Commentary

California to Restrict Driving With Latest Global Warming Plan

State seeks to regulate where you can live so it can reduce your driving

The state government has decided Californians are going to drive less, whether they like it or not. Want to buy a Prius or insulate your home as your contribution to lowering carbon emissions? Sorry, but that’s not doing enough for the government’s tastes. California wants politicians and planners to have a bigger say in where you live, shop and work so that they can make sure you don’t drive that Prius too far.

Senate Bill 375 is the state’s latest far-reaching piece of legislation intended to help to meet one objective: reduce greenhouse gas emissions by 30 percent by 2020.

To cut emissions, the government will take a more active role in where you live, how you get there, and what kind of home you live in. While this legislation thankfully stripped away specific regional targets that would have been far more draconian, the core governing values underlying California’s approach should sound alarms in and out of the state.

Analysis prepared by the California Senate notes the legislative intent of the bill is to integrate housing planning with regional transportation planning. Regional planners are supposed to determine housing needs and use statistical modeling to “allocate housing units within the region consistent with the development pattern included in the SCS [sustainable communities strategy].”

A sustainable communities strategy is planning jargon for reducing carbon dioxide. It’s the only criterion that counts in SB 375. Neighborhoods could become mired in crime, failing infrastructure, and poor schools, but if they reduce carbon dioxide emissions they would be considered sustainable and conform to the SCS. This is Sacramento’s idea of “smart growth.”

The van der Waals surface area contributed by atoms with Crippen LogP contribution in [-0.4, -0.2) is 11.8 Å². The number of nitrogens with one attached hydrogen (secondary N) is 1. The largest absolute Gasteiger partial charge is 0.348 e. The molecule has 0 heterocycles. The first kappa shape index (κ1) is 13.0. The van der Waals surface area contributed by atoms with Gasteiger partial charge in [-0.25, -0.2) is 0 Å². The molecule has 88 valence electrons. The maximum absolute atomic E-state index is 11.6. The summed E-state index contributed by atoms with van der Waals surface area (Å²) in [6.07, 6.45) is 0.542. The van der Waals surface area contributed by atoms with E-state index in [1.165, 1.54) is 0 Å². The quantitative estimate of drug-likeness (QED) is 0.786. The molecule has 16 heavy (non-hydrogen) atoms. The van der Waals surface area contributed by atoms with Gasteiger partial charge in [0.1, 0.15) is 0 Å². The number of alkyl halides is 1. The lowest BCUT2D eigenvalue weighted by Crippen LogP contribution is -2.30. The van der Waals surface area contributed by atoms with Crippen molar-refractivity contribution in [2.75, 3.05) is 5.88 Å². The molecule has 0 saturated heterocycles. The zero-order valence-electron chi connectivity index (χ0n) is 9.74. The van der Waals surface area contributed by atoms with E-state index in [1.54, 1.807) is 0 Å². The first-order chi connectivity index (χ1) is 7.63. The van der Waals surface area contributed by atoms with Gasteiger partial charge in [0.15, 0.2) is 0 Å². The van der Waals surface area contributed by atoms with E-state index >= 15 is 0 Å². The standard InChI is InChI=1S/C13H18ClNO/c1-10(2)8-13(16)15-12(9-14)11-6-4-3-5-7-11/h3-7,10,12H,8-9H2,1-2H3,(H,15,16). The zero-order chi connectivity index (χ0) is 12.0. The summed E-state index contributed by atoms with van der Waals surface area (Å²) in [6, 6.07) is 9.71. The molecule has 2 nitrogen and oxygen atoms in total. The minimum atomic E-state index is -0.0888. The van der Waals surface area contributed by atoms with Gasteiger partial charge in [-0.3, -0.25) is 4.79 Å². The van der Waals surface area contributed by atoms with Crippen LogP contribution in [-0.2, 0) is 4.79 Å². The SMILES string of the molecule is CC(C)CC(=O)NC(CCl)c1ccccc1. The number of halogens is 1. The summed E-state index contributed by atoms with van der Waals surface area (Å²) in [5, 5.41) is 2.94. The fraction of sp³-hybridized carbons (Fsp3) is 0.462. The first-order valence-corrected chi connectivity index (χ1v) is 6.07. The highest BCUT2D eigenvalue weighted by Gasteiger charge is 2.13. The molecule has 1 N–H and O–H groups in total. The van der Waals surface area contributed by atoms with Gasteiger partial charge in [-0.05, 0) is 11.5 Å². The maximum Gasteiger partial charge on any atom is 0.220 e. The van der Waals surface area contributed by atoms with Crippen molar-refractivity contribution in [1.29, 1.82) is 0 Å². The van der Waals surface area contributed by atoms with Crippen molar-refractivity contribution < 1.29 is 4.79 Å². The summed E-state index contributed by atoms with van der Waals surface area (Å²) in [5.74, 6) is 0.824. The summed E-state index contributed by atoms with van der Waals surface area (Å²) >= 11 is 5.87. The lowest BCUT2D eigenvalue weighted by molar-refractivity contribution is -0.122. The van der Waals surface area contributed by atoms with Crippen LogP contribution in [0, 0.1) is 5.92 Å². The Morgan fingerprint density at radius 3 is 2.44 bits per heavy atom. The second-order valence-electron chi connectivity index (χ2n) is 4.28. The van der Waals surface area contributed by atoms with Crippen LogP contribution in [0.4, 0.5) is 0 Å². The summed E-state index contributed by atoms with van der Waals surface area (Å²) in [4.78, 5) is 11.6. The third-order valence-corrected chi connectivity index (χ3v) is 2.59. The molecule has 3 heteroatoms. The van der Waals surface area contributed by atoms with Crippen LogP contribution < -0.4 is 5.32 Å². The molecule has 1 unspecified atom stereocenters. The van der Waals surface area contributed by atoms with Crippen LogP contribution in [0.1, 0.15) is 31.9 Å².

An outcome as dire as this isn’t as far flung as it seems. The way California communities are expected to achieve lower carbon dioxide levels is by dramatically reducing mobility. Automobiles and light trucks, the legislation claims, emit 30 percent of the state’s greenhouse gas emissions. So the solution is to reduce driving, measured by vehicle miles traveled.

Such a grand, sweeping overhaul of land development will have significant negative consequences. Mobility will be greatly reduced since public transit (and walking) almost always takes significantly longer to reach destinations than automobile travel in California. Economic productivity will fall because companies will have access to fewer qualified workers within acceptable commuting distances. Job mobility will be limited since changing jobs will likely entail moving an entire household to a new home to avoid inordinately long commutes.

Fortunately, California planners can’t outright ban the use of cars – yet, or limit them to particular groups of people, as they do in places such as Singapore. Instead, cities and counties are required to achieve their greenhouse emissions targets using the obtuse and indirect method of changing land use. In other words, communities are expected to make driving so difficult and expensive that people will either walk or use transit.

Politicians in Sacramento don’t seem bothered by the fact that driving a hybrid automobile, such as the Prius, beats every public transit mode on carbon dioxide emissions except heavy rail.

Regional planners nevertheless are supposed to use their models to dramatically increase residential densities, and use smart growth planning to funnel new growth into “transit priority projects.” A transit priority project must have a minimum density of 20 dwelling units per acre, a standard that effectively prohibits single-family homes with a yard. Dramatically reducing automobile use means stuffing families into dense urban-living environments. Goodbye house, hello high rise. You didn’t really want a yard (or a car) anyway.

The bill stops short of explicitly mandating that all new development follow these rules, but the practical effect will likely be the same.

The heavy-handed, centralized approach to land-use planning embedded in SB 375 is an inevitable consequence of California’s greenhouse gas law passed in 2006, which requires emissions to be reduced to 1990 levels by 2020.